"Marathon!" by Jeff Galloway was the worst of the lot. Galloway is a former Olympic runner who writes a column for some running magazine and also wrote the rather famous "Galloway's Book on Running". Skill in running, it should be pointed out, does not equal skill in writing. Jade couldn't make heads or tails of this book, which tries to follow several example runners as they prepare for their own marathon.
To be fair, I didn't read the last one. And it should be pointed out that Galloway has an esteemed marathon training program, which my mother took back at her home in South Carolina while we were training by ourselves in Boston. Her experience with the program was mostly positive, as it gave her a group of running partners to keep her motivated. Her group leader, however, was not very inspiring, and the students were often left to organize themselves. The bright side of this was that Galloway himself came to speak a few weeks before the marathon, and since the group leader was so disorganized, only three people showed up to the lecture, so my mother got essentially a free one-on-one with this former Olympic athlete.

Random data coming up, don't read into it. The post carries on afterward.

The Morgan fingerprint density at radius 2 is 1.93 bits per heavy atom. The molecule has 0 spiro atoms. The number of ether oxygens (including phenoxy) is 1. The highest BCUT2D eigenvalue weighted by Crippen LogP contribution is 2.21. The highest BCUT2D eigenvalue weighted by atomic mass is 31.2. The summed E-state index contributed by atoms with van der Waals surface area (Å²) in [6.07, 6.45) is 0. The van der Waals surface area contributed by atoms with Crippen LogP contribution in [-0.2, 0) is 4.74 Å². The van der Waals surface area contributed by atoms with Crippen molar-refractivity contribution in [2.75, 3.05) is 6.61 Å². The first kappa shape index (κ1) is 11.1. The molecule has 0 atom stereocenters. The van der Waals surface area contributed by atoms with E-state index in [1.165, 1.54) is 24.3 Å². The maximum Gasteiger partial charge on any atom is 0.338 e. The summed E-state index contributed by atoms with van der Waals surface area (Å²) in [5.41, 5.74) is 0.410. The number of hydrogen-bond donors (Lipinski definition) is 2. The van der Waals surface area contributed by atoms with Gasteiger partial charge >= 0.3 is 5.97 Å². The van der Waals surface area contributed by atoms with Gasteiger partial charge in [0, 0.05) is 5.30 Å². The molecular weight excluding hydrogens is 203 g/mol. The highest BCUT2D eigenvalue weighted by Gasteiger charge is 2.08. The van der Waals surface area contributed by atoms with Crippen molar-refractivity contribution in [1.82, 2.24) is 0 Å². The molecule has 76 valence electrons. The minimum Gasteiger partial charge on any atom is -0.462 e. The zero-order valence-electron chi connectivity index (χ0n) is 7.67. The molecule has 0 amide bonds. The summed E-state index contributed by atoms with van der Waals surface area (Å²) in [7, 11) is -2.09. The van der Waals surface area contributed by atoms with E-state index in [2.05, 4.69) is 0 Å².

And she didn't have to read his book.
Our running schedule (taken from "How to Train For and Run Your Best Marathon") was unusual in that we didn't have to run a certain number of miles per day, but a certain number of minutes. This routine worked for us, as Jade runs more slowly than me, so we could both run the same amount of time (say, around a track) while not worrying about distance. The other advantage of measuring progress by time was that one or two days a week you could cross-train: rollerblade, bike, swim, etc. Because after a few months, running just gets boring.
In the beginning, it was great: we felt real accomplishment as the first mile or two became easier to run. Then three miles became the average distance we could cover. The first time we ran five miles was heart-poundingly difficult, and then it became just a leg in the journey. However, the "runners' high", supposedly caused by endorphins being released into the bloodstream (an experience which can be duplicated, by the way, by eating extremely spicy foods), was overwhelming during the first few weeks, and then tapered off. It became more and more difficult to capture that feeling of euphoria except by running longer and longer distances (that was my experience anyway; Jade claimed that she felt it after every run).